feral camels are actively conserving water. The
stress of capture causes sweating and further
moisture loss. Watering of the camels once captured
is highly desirable. This may be impossible in
portable yards however once the camels are
transported back to a fixed yard the camels must be
given access to water.
Average size camels drink 30 - 40 litres per
Camels which are dehydrated will engorge themselves
on reintroduction to water. Several short e.g. 5
minute, periods of access to water followed by a 30
minute rest, are recommended for the initial
drinking session. A camel will rehydrate in a few
hours following even severe dehydration.
Once the camels are rehydrated give them access to
low quality hay (oat, wheat or pasture) but
definitely not lucerne hay as it will cause bloat
in unadapted camels.
The use of patience and the use of rewards in
handling camels are effective principles.
All camels and particularly feral camels are quick
to learn good and bad behaviour and which
experiences to avoid. If camels are handled quietly
and with a minimum of fuss, within a couple of days
even feral camels will approach humans in the
Bulls which are fully in rut have no fear and thus
pose a particular danger to other camels and to
humans. Bulls in rut should not be held for the
abattoir trade and should be released from the
Walking through the freshly caught camels is
recommended as this has a quieting effect on the
camels and makes subsequent handling easier.
If camels are being held in yards it is highly
desirable to train camels to run through a race to
a bribe (e.g. hay) without handling them. This will
assist the loading process as the camels are then
used to being confined by the race.
Camels fed in yards need a diet high in bulk
i.e. a third of a bale of hay per camel per day.
They adapt to the gradual introduction of
supplements or pelleted foods to their diets.
Camels used to dry feed need gradual change to
fresh foods (fresh cut lucerne etc.) or bloat will
Feeding facilities should allow adequate access for
all camels and should be maintained in good repair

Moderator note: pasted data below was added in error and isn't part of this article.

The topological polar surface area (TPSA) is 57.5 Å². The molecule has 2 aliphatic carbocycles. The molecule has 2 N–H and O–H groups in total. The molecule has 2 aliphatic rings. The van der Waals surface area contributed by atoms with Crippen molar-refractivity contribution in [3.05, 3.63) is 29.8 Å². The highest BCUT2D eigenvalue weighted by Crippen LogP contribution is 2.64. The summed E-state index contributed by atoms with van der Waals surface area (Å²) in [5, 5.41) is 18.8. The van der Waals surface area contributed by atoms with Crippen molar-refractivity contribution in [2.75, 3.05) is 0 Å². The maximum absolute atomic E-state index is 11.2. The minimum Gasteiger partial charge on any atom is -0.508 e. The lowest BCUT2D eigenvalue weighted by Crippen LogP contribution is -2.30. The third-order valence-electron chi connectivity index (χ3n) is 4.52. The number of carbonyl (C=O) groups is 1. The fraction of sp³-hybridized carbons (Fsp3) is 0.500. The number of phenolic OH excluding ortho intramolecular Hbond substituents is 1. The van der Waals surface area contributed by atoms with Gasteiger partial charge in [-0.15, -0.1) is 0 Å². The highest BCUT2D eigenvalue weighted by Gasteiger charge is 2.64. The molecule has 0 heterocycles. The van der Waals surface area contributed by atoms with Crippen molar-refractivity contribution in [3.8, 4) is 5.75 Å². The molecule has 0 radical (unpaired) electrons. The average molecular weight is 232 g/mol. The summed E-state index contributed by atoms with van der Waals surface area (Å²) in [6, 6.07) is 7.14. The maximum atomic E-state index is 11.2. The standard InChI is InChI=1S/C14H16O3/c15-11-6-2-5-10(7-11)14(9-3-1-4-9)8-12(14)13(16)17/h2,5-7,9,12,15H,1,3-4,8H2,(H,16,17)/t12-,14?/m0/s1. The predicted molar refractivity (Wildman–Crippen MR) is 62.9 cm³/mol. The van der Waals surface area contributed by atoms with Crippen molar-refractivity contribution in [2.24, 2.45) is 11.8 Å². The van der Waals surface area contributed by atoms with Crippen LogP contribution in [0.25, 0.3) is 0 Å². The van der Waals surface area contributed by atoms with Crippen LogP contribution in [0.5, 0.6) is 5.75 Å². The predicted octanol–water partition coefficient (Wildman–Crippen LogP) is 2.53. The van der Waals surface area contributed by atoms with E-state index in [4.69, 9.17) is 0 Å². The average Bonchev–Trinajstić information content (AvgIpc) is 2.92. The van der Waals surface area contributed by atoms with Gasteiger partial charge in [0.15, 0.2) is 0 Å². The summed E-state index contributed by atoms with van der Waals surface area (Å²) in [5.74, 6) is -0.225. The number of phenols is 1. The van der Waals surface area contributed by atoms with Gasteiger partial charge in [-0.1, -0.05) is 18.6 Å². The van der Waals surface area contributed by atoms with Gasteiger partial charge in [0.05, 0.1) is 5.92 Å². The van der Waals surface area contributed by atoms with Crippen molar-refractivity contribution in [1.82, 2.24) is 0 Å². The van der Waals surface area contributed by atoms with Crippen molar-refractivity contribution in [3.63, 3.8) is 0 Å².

and in a clean condition. In the feral state camels
prefer plants high in salts. It is considered
essential to provide coarse salt or salt blocks to
fed camels. These blocks should be a soft type as
camels have softer tongues than cattle. Salt blocks
may include only low levels of urea.
Several of the plant species eaten by the camel are
digested in the small intestine. To mimic this
system in fed camels it is advisable to provide a
supplement that contains 'protected proteins', e.g.
meat meal, cotton seed meal. It has been found that
I 00 grams per day of protected proteins produces
weight gain in camels in poor condition.
Yards must be well drained with dry areas to permit
camels to sit down and rest away from the
A suitable method of permanent identification
of camels needs to be developed. Currently fire
branding presents the only practical method and
this is unacceptable on welfare grounds.
Temporary identification is achieved by the use of
eartags or, if identification is only for 2-3 days,
then paint can be used.
of Dogs or Electric Jiggers
The use of dogs to move feral camels through
yards and forcing pens is counterproductive as the
animals natural instinct is to turn and face
Electric jiggers must only be used sparingly on
feral camels and then only in loading races.
Overuse will cause undue distress and prompt a
stubborn response, i.e. overuse defeats the reason
for using them in the first place.
The use of a movable visual barrier (e.g. hessian)
assists transfer into smaller yards and forcing
pens. The barrier must be higher than the head of